Trade not war

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The writer is a practising lawyer. He holds PHD in Political Science and heads a think-tank ‘Good Governance Forum’. He can be reached at [email protected]

March 10, 2021 will always be marked as a protest day against the closure of trade routes between Pakistan and Afghanistan, and as a voice for easing business. On this day, the exuberant and sentimental people of the area flocked towards a big procession, led by Aimal Wali Khan, a leader of the Awami National Party (ANP), which ultimately converted into a public meeting that voiced the woes caused by trade embargoes and closure of trade routes.

Freedom of movement and expression is a fundamental right and placing of barriers on routes to discourage people from reaching their destination was most unfortunate, and sent out a negative message that the area was a no-go zone.

Emotions at the occasion re-elected deep-seated reaction against the long-drawn war of the last 41 years in Afghanistan, which brought nothing but death, destruction and displacement.

Echoing the sentiments of people, in particular of those living by the Pak-Afghan border, the rally echoed that Pakhtuns on both sides of the border were affected by the closure of the trade routes. Therefore, both the countries should remove the restrictions to improve their exports and bilateral relations, in aid of the people.

As both countries are strategically important, they should strengthen their bilateral diplomatic relations. The opening of trade routes would enable both Pakistan and Afghanistan to provide job opportunities to their people, and improve health and education facilities, besides enhancing trade activities.

Cordial trade relations between the two countries would go a long way to bridge the gap and help in countering terrorism and create a soft image of the region. This necessitates doing away with the trust deficit between the two countries to improve bilateral trade in the larger interest of their people. Any negligence on the part of the neighbouring states would further affect their own people.

There is no doubt that Afghanistan’s trade is rooted in history and spread from Kabul to Calcutta and Bombay. Families of Bollywood celebrities like Dilip Kumar and Shah Rukh Khan carried out such trades, which brought them to present-day India. Kabul, as a centre, connected the Sub-continent with Central Asia and acted as a medium for the transfer of culture. This trade provided opportunities to the bustling bazaar of Qissa Khwani and others of Peshawar for the amalgamation of different cultures, mirroring tolerance and forbearance in their ethos.

In this context, the commerce minister of Pakistan has rightly said that Pak-Afghan trade has three dimensions including transit trade, bilateral trade and informal trade. These need to be facilitated and eased for further enhancement of trade, by improving custom clearances and ending securitisation.

Today, we live in a world of complex interdependence and interconnection. No nation can claim to be completely independent, therefore, the foreign policies of countries are devised in a fashion that fosters mutual benefits. The European Union and ASEAN are such examples. However, Pakistan and Afghanistan, despite having a shared history and culture, are not utilising the opportunities available to them at the optimum level, with the ultimate sufferers being the people on both sides of the border.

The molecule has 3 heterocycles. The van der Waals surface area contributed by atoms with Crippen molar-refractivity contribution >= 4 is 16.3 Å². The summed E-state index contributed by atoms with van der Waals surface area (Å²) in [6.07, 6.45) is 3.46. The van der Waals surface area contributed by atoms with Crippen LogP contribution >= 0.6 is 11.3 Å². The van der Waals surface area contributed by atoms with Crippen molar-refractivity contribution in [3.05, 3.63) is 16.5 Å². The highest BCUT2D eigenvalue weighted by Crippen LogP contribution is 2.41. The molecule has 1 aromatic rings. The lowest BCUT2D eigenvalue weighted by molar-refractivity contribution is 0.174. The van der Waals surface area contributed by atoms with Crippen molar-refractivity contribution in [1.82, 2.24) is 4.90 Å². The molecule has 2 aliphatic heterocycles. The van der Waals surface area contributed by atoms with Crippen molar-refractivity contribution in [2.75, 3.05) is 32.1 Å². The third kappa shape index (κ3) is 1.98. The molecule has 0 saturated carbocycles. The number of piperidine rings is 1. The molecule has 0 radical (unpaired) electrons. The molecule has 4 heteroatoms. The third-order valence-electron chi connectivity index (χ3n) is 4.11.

The unpleasant aspect is that trade with Afghanistan decreased from $3 billion to $500 million in 2018, according to circles within the Sarhad Chamber of Commerce and Industry. Bilateral trade volume was $1.6 billion during 2014-15, $1.22 billion during 2015-16, $1 billion during 2016-17. The volume of trade remained at $930 million till April 2018, indicating a sharp decline.

The same trend continues even today; the average trading volume remained at $1.2 billion as compared to $2.5 billion. According to Zahid Shinwari, former president of the Sarhad Chamber of Commerce and Industry, there is a potential of $8 billion worth of trade, while $5 billion can easily be achieved.

Pakistan has a good market for construction materials, food items, and pharmaceutical items, but unfortunately, this trade decreased considerably. Around 10,000 containers of Afghan transit trade land at Pakistan’s port every month. However, the closure of borders every now and then adversely affects the trading activity.

Apart from other reasons, stringent visa policy also hinders the trade. These hardships have provided opportunities to Iran and India to capture the Afghan market, for which the Chabahar port and air are being used.

The survey conducted in this regard revealed that the Pak-Afghan trade provides employment not only to the thousands of people around the bordering areas but also to the thousands spread across Karachi to Chaman, Ghulam Khan and Torkham. Petrol pumps, hotels, tuck shops, fruit shops, mechanic shops, and daily-wage labourers, pushcart vendors, growers and producers of jaggery and poplar and other ancillary businesses and jobs flourish as a byproduct of this trade. Besides, private hospitals and clinics are also dependent on such movement.

Enhancement of international trade not only generates capital but also boosts production of industries which are always dependent on markets. Mutual interdependence also leads to cordial relations and avoidance of war. The people in the area need trade and not war. It is high time that both countries evolve a mechanism for easing business and trade so that mutual prosperity is achieved.

Published in The Express Tribune, March 17th, 2021.

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